URI minority students on track for science research careers

Success stems from mentors, research through new NIH grant

KINGSTON, R.I. – November 9, 2020 – University of Rhode Island senior Naomi Pajarillo never imagined herself earning a doctorate when she first enrolled at the University three years ago. But thanks to some excellent mentors, hands-on research opportunities, and a new program designed to boost access to scientific research careers among under-represented populations, she is well on her way.

Naomi Pajarillo
Naomi Pajarillo in a URI lab in 2019. URI photo by Michael Salerno

“I don’t see a lot of people that look like me among science researchers,” said Pajarillo, a cell and molecular biology major from Providence, “so I was facing imposter syndrome. I wasn’t sure if I belonged here.”

Now she knows she does. She spent the summer after her freshman year studying the diseases transmitted by mosquitoes with Assistant Professor Janelle Couret, and followed that up with a year of research into the pathogenic effects of a disease that kills oysters with Professor David Nelson. Along the way she learned the skills necessary to succeed in a microbiology laboratory.

Pajarillo was then selected to be among the first four students in URI’s new training program, funded by the National Institutes of Health, aimed at increasing the number of under-represented students earning doctorates in biomedical science. Called the MARC U*STAR program – Maximizing Access to Research Careers: Undergraduate Student Training in Academic Research – it places students in research laboratories for two years and offers them summer research internships at prestigious universities around the country.

URI senior Avery McNamara is also among the MARC U*STAR trainees, and he, too, faced imposter syndrome when he first arrived on campus. He had the added difficulty of homelessness prior to arriving on campus.

“I wanted to be on a pre-med track, and I always excelled academically, but then life happened and I had to make some sacrifices,” said the Pawtucket native double-majoring in Spanish and cell and molecular biology. “My college path was derailed because I had to work three jobs to support myself.”

Avery McNamara
Avery McNamara
URI photo by Nora Lewis

When he eventually arrived at URI, McNamara soon found himself the vice president of the pre-med fraternity, Delta Epsilon Mu, and helping a teaching assistant with some laboratory research.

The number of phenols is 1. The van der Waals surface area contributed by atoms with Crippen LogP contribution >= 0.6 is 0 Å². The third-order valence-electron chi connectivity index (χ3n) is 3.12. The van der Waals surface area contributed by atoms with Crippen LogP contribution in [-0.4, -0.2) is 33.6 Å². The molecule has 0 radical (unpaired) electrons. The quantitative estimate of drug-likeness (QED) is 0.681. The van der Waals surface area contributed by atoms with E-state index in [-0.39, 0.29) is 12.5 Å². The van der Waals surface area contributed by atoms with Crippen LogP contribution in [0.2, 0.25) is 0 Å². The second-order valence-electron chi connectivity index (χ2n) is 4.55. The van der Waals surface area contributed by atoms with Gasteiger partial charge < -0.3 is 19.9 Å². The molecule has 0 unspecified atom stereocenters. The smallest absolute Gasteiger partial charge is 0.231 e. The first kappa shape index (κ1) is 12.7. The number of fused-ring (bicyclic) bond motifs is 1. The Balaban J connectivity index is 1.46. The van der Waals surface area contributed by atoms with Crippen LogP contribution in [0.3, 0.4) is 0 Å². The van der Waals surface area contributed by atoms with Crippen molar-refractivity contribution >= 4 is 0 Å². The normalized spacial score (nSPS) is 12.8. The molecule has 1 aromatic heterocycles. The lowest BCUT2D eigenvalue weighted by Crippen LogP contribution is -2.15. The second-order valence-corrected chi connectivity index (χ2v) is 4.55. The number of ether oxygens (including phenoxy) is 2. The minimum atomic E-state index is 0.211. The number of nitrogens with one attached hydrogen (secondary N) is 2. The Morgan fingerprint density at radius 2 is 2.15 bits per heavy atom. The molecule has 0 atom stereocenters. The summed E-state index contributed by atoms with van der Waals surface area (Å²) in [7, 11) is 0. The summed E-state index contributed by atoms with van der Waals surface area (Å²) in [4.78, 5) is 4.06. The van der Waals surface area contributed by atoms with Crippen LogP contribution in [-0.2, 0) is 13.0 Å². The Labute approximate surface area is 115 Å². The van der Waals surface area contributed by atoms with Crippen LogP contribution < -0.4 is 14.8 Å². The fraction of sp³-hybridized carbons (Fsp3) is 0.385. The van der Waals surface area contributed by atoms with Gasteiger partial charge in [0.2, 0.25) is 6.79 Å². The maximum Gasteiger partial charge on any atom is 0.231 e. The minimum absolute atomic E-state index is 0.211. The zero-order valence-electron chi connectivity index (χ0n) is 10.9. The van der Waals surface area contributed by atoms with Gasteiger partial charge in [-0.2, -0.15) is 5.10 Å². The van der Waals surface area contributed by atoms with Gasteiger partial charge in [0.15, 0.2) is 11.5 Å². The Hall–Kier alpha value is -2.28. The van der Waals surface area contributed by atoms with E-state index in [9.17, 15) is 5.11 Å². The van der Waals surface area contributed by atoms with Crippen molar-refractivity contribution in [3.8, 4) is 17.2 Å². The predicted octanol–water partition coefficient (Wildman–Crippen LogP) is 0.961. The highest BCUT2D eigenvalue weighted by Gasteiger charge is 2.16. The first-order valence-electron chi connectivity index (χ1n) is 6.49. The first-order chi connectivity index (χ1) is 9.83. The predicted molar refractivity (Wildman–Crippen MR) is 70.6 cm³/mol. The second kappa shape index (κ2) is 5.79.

“Then Dr. Nelson sold me on the Ph.D. path, and all the pieces started coming together,” he said.

Thanks to the MARC U*STAR program, McNamara and Pajarillo are among four URI students receiving $10,000 scholarships and $13,000 stipends for two years, plus additional funds for research materials and travel to conferences. In return, they are working 10 to 15 hours each week in biomedical research labs while attending classes.

Pajarillo is working in Professor Angela Slitt’s pharmacology lab, where she is studying metabolic diseases and the effects of environmental chemicals on the liver and other tissues. McNamara is working in Assistant Professor Arnob Dutta’s molecular biology lab, where he uses biochemistry and genomics to investigate the role of proteins called chromatin modifiers in the development of human diseases.

Last summer they also participated in research internships at other universities – held virtually due to the pandemic – to gain additional experience and network with prominent scientists and fellow minority students.

McNamara worked with a behavioral psychologist at Johns Hopkins University – where he hopes to go to graduate school – analyzing patient data to determine the success of various therapies used to treat those with intractable mental disorders.

“I learned that being involved in research doesn’t always mean being in a lab,” he said. “It just means being curious, being hungry for knowledge, and being open to intellectual challenges. And I met some amazing people doing interesting work that I could be a part of one day.”

Pajarillo conducted statistical analyses for a Michigan State University study to determine whether males and females with asthma respond differently to certain allergens in their respiratory system.

“It was a nice blend of my passions for biomedical science and intersectional issues in science,” she said. “It was challenging, and I was a little scared to go into it at first, but by the end I found it really rewarding. I loved the connections I made, and I loved the learning.”

Both students are planning careers as research scientists in academia.

The NIH grant that funds the MARC U*STAR program was awarded to URI Associate Professor Bryan Dewsbury in the Department of Biological Sciences and Professor Niall Howlett in the Department of Cell and Molecular Biology. It is the first training grant awarded by the NIH to the University, and Dewsbury and Howlett hope it will open the door to additional grants that will help them build a vibrant, inclusive and sustainable culture of undergraduate research on campus.